The opinion of the court was delivered by: BRODERICK
This class action was filed in late May, 1977, seeking to enjoin defendants from implementing an amendment to New York law which would have required that medicaid recipients make "co-payments" with respect to purchases of prescription drugs and other medical services and supplies. Named as defendants were the Commissioner of New York State's Department of Social Services and the Commissioner of the Department of Social Services of Sullivan County ("Sullivan commissioner").
On June 23, 1977, I granted plaintiffs' motion preliminarily to enjoin the implementation and enforcement of the amendment. By memorandum order dated December 28, 1978 I granted partial summary judgment in favor of plaintiffs, and judgment was duly entered.
While defendants initially appealed from that judgment, one defendant has since withdrawn his appeal, and the appeal of the other was dismissed for failure to docket.
The case is now before me on plaintiffs' motion for interim attorney's fees. The defendants have opposed this application, in whole or in part, on various grounds, some of which I deal with herein.
The Sullivan commissioner proposes that since the action taken by this court has impact with respect to class members throughout the state, any award of attorney's fees should be apportioned among all of the state's local social services departments. This proposal is unsupported by any authority. The injunction which was granted operates only against the named defendants. This court has no power to assess an award against non-parties.
Reasonable Rates for Legal Services Attorneys
The defendants have suggested that legal services attorneys should be paid, not at an hourly rate comparable to that of private attorneys, but at a rate which would reflect the legal services attorneys' generally lower salaries and overhead expenses.
I reject this suggestion, see Beazer v. NYCTA, 558 F.2d 97, 100 (2d Cir. 1977), rev'd on other grounds, 440 U.S. 568, 99 S. Ct. 1355, 59 L. Ed. 2d 587 (1979); Torres v. Sachs, 538 F.2d 10, 13 (2d Cir. 1976). Attorney's fees awards have traditionally been measured by, inter alia, the value of the services performed. The value of legal services attorneys' services are not reflected by their salary; the disparities between the salaries of legal services attorneys and private practitioners "usually reflect the relative poverty of legal services funding." Rodriguez v. Taylor, 569 F.2d 1231, 1248 (3d Cir. 1977), cert. denied, 436 U.S. 913, 98 S. Ct. 2254, 56 L. Ed. 2d 414 (1978). Legal services attorneys are paid (and accept) lower salaries in order that the limited funds available may generate the greatest possible volume of legal services for the needy. Since Section 1988 of Title 42 authorizes the award to the prevailing party of "a reasonable attorney's fee," the salaries paid to legal services attorneys do not furnish acceptable guideposts. "(T)o the extent salary levels are relevant, the appropriate referent would be comparable salaries earned by private attorneys with similar experience and expertise in equivalent litigation." (Rodriguez v. Taylor, supra at 1248).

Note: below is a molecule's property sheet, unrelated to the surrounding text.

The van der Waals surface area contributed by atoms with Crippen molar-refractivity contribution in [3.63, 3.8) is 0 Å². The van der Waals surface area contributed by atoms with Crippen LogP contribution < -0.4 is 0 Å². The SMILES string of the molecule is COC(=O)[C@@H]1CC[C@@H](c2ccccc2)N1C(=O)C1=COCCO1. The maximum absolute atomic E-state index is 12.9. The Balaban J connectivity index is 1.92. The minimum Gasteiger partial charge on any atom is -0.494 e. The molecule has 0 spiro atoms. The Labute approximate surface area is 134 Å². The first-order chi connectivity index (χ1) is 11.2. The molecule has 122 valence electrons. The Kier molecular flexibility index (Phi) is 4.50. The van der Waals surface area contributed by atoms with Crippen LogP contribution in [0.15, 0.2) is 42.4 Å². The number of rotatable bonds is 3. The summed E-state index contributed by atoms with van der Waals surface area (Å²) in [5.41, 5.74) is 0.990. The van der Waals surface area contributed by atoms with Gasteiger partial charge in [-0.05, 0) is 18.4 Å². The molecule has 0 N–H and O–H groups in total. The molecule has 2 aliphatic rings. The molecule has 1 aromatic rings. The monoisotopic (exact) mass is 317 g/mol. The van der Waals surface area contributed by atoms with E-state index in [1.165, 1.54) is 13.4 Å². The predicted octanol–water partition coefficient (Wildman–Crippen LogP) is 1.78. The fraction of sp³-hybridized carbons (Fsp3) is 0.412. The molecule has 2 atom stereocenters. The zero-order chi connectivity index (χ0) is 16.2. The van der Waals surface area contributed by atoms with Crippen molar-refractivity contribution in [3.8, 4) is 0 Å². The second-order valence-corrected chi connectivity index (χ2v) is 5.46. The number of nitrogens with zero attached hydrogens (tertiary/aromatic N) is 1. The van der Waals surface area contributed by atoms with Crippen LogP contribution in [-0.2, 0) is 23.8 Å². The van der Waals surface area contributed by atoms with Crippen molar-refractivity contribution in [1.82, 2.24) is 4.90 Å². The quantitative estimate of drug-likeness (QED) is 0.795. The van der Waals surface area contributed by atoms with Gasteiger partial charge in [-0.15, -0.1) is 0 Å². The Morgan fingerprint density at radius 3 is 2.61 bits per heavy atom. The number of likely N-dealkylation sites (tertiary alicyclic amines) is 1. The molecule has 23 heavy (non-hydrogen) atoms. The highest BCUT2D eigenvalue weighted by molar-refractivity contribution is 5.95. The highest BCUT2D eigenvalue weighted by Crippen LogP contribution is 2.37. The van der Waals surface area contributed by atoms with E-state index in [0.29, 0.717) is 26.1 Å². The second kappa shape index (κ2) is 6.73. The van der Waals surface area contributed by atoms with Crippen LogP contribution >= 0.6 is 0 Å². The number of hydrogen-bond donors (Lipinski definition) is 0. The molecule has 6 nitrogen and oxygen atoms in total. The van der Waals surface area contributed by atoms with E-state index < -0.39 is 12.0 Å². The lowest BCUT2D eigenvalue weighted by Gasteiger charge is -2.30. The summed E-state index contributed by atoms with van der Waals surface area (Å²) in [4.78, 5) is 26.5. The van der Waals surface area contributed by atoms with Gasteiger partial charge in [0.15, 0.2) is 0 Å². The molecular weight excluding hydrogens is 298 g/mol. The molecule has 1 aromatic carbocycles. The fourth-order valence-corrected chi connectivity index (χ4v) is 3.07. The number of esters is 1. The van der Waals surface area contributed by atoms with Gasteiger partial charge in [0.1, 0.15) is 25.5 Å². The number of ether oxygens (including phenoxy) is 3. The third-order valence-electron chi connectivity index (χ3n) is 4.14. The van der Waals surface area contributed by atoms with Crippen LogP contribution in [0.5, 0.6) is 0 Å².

The defendants have suggested that there be a pro-rata reduction in the award to reflect state and federal contributions to legal services. Defendants cite the Second Circuit decision in Gagne v. Maher, 594 F.2d 336, 345 (2d Cir. 1979), in support of this suggestion. The Court of Appeals in Maher upheld the district court's reduction of a fee award to the Legal Aid Society of Connecticut "to reflect the public contribution of federal funds" to the Society. In so deciding, however, the Court of Appeals clearly described the limits of its holding:
Although such a reduction is not mandatory and we do not suggest that it be routinely done, see Mid-Hudson Legal Services, Inc. v. G & U, Inc., 578 F.2d 34 (2d Cir. 1978), the issue is committed to the sound discretion of the district court.
In the exercise of discretion, I decline to effect the reduction suggested by the defendants.
An award of attorney's fees in this case will not result in a windfall for legal services attorneys simply because they receive funding from other government sources. The award will not be used to increase the compensation to the attorneys, but will be used to expand the services ...